- Proper use of keywords. Your post is an avenue for SEO power, which means it needs to somehow include a relevant keyword. Don’t try to shoehorn in a keyword if you can’t make it sound natural, however. A natural post is better than an optimized post, and an optimized post is better than an unnatural post.
2. Did you include a link for more information or further reading?
You won’t always include links in your Facebook posts. Links are excellent for bringing traffic to other locations, whether it’s an app, a related page, a website, a blog post or a video. However, Facebook is all about social interaction. This means you will want to include posts that aren’t simply there to shunt traffic away.
Include a link if you’re bringing up a current event, blog post or other topic of discussion where you can present further reading. Include a link if you’re using the post to promote an external piece of content of your own.
Make sure you post occasionally without links. Ask questions of your users and foster discussion on your page. If users aren’t engaged with your page, Facebook will rank your page lower in its algorithm, so it will show up less frequently. Users that comment on your posts will see your posts more frequently.
3. Did you include a visual or video element?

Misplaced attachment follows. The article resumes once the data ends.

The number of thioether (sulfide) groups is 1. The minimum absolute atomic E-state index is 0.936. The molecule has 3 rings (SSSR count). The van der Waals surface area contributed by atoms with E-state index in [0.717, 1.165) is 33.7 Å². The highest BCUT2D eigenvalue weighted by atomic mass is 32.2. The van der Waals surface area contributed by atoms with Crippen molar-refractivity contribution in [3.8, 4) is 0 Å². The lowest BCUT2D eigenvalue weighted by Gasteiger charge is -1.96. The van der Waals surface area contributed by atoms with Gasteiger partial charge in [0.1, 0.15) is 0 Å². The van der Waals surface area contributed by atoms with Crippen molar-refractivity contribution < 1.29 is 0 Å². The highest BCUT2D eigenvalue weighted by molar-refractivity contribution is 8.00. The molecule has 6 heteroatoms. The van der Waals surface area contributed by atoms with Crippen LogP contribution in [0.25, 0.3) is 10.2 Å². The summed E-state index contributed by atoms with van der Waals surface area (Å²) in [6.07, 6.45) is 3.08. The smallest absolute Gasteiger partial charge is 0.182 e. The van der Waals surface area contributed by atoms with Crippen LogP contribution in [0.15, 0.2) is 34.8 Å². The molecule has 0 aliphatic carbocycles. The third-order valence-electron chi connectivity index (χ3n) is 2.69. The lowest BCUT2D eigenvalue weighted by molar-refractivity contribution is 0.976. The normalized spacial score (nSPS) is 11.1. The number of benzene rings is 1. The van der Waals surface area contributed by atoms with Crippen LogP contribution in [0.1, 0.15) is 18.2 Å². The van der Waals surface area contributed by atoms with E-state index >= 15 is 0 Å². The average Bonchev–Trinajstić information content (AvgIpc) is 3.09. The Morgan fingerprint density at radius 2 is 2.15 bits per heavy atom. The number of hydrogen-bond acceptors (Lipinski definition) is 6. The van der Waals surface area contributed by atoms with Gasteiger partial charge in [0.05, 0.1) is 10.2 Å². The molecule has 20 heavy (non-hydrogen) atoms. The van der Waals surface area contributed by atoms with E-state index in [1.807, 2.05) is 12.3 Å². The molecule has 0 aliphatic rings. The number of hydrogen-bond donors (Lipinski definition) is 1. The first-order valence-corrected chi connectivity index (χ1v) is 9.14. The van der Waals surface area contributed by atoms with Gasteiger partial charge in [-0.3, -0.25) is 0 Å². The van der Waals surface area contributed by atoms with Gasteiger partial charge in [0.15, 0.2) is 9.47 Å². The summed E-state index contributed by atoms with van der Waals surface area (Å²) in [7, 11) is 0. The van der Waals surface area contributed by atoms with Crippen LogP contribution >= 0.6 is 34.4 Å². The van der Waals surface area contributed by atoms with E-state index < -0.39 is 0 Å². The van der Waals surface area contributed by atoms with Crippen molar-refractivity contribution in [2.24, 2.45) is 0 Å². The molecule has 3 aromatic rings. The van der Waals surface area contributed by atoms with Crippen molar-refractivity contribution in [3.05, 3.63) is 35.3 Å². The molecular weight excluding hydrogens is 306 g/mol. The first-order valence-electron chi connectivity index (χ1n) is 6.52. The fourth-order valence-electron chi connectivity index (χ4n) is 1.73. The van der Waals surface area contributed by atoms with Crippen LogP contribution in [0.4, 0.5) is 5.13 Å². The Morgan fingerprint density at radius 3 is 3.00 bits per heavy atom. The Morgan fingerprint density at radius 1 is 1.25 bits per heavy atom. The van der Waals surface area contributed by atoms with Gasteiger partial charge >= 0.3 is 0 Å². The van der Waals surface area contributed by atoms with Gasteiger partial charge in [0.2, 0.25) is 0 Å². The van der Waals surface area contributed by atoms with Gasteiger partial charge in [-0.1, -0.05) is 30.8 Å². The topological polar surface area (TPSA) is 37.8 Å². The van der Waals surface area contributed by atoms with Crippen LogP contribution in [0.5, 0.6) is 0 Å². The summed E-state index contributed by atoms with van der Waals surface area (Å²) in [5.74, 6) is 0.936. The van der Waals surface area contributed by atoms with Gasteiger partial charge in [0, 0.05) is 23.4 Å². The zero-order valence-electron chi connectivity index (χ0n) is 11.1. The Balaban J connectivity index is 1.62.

This is particularly true for links to blog posts; you should have an attractive visual element. This means your blog post needs to have an image that looks good when used as the Facebook thumbnail for the post.
When you post a link, Facebook generates a preview of the content. If a page has multiple images, you are given the chance to select one. Make sure you check which image is selected and ensure it’s what you want attached to that piece of content.
For sharing videos, you don’t have the luxury of choosing the thumbnail through Facebook. That is something you need to control through the video service, such as setting a custom thumbnail for YouTube videos.
Visual elements are attractive and bring in further user clicks. The more attractive and interesting you can make the attached visual element, the better of you’ll be. Put careful thought into the image attached to your post.
4. Do you have further plans to promote your post?